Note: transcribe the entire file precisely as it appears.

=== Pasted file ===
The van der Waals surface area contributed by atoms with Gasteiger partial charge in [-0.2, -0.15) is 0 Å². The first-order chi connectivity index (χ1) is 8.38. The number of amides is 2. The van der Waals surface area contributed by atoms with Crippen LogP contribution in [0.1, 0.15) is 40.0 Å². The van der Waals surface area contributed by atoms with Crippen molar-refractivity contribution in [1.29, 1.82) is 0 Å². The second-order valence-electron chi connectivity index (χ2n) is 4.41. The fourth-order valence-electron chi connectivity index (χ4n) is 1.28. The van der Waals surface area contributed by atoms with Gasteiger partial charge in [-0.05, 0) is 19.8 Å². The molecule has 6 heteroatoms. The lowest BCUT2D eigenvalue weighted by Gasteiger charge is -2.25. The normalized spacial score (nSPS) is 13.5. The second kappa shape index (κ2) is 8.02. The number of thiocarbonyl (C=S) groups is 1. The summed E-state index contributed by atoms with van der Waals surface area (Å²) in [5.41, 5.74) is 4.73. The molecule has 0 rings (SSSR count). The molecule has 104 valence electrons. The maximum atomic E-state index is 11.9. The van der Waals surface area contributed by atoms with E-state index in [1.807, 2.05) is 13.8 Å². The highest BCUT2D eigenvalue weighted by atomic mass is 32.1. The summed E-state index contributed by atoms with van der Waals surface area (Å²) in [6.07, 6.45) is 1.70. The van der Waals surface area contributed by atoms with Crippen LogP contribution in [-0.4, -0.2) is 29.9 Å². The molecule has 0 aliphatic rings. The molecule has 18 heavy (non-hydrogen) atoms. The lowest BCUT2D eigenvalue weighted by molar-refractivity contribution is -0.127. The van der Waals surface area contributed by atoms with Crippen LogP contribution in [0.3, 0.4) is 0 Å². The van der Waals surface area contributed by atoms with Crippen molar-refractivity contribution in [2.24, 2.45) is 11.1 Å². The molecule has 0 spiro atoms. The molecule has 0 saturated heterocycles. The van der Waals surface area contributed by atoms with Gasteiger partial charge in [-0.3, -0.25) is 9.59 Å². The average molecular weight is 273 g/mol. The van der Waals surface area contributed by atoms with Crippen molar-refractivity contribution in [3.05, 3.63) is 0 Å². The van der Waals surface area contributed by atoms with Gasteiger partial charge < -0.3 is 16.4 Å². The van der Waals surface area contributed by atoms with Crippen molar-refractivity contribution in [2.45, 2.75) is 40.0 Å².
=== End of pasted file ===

The van der Waals surface area contributed by atoms with Gasteiger partial charge in [-0.2, -0.15) is 0 Å². The first-order chi connectivity index (χ1) is 8.38. The number of amides is 2. The van der Waals surface area contributed by atoms with Crippen LogP contribution in [0.1, 0.15) is 40.0 Å². The van der Waals surface area contributed by atoms with Crippen molar-refractivity contribution in [1.29, 1.82) is 0 Å². The second-order valence-electron chi connectivity index (χ2n) is 4.41. The fourth-order valence-electron chi connectivity index (χ4n) is 1.28. The van der Waals surface area contributed by atoms with Gasteiger partial charge in [-0.05, 0) is 19.8 Å². The molecule has 6 heteroatoms. The lowest BCUT2D eigenvalue weighted by Gasteiger charge is -2.25. The normalized spacial score (nSPS) is 13.5. The second kappa shape index (κ2) is 8.02. The number of thiocarbonyl (C=S) groups is 1. The summed E-state index contributed by atoms with van der Waals surface area (Å²) in [5.41, 5.74) is 4.73. The molecule has 0 rings (SSSR count). The molecule has 104 valence electrons. The maximum atomic E-state index is 11.9. The van der Waals surface area contributed by atoms with E-state index in [1.807, 2.05) is 13.8 Å². The highest BCUT2D eigenvalue weighted by atomic mass is 32.1. The summed E-state index contributed by atoms with van der Waals surface area (Å²) in [6.07, 6.45) is 1.70. The van der Waals surface area contributed by atoms with Crippen LogP contribution in [-0.4, -0.2) is 29.9 Å². The molecule has 0 aliphatic rings. The molecule has 18 heavy (non-hydrogen) atoms. The lowest BCUT2D eigenvalue weighted by molar-refractivity contribution is -0.127. The van der Waals surface area contributed by atoms with Crippen LogP contribution in [0.3, 0.4) is 0 Å². The van der Waals surface area contributed by atoms with Crippen molar-refractivity contribution in [2.24, 2.45) is 11.1 Å². The molecule has 0 spiro atoms. The molecule has 0 saturated heterocycles. The van der Waals surface area contributed by atoms with Gasteiger partial charge in [-0.3, -0.25) is 9.59 Å². The average molecular weight is 273 g/mol. The van der Waals surface area contributed by atoms with Crippen molar-refractivity contribution in [3.05, 3.63) is 0 Å². The van der Waals surface area contributed by atoms with Gasteiger partial charge < -0.3 is 16.4 Å². The van der Waals surface area contributed by atoms with Crippen molar-refractivity contribution in [2.45, 2.75) is 40.0 Å².